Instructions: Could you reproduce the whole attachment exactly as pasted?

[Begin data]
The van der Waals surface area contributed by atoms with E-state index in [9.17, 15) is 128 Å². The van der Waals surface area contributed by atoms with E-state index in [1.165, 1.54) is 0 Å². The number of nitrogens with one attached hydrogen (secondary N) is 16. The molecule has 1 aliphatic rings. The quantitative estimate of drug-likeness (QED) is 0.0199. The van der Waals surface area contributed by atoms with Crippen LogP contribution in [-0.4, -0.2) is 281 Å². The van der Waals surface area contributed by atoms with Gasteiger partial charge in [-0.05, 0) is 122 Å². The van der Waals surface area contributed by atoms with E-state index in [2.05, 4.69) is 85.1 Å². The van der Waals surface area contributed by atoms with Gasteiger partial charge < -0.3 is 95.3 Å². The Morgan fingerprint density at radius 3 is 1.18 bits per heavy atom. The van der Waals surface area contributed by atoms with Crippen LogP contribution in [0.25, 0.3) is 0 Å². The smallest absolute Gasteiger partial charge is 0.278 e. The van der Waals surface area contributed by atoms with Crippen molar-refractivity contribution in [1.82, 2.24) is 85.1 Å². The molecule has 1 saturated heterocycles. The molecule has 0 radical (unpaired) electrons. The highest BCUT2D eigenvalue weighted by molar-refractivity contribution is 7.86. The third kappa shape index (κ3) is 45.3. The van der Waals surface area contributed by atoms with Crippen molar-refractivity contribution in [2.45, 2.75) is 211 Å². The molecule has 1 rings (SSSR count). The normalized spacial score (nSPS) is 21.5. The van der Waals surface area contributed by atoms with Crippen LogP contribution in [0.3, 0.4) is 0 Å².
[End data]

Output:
The van der Waals surface area contributed by atoms with E-state index in [9.17, 15) is 128 Å². The van der Waals surface area contributed by atoms with E-state index in [1.165, 1.54) is 0 Å². The number of nitrogens with one attached hydrogen (secondary N) is 16. The molecule has 1 aliphatic rings. The quantitative estimate of drug-likeness (QED) is 0.0199. The van der Waals surface area contributed by atoms with Crippen LogP contribution in [-0.4, -0.2) is 281 Å². The van der Waals surface area contributed by atoms with Gasteiger partial charge in [-0.05, 0) is 122 Å². The van der Waals surface area contributed by atoms with E-state index in [2.05, 4.69) is 85.1 Å². The van der Waals surface area contributed by atoms with Gasteiger partial charge < -0.3 is 95.3 Å². The Morgan fingerprint density at radius 3 is 1.18 bits per heavy atom. The van der Waals surface area contributed by atoms with Crippen LogP contribution in [0.25, 0.3) is 0 Å². The smallest absolute Gasteiger partial charge is 0.278 e. The van der Waals surface area contributed by atoms with Crippen molar-refractivity contribution in [1.82, 2.24) is 85.1 Å². The molecule has 1 saturated heterocycles. The molecule has 0 radical (unpaired) electrons. The highest BCUT2D eigenvalue weighted by molar-refractivity contribution is 7.86. The third kappa shape index (κ3) is 45.3. The van der Waals surface area contributed by atoms with Crippen molar-refractivity contribution in [2.45, 2.75) is 211 Å². The molecule has 1 rings (SSSR count). The normalized spacial score (nSPS) is 21.5. The van der Waals surface area contributed by atoms with Crippen LogP contribution in [0.3, 0.4) is 0 Å².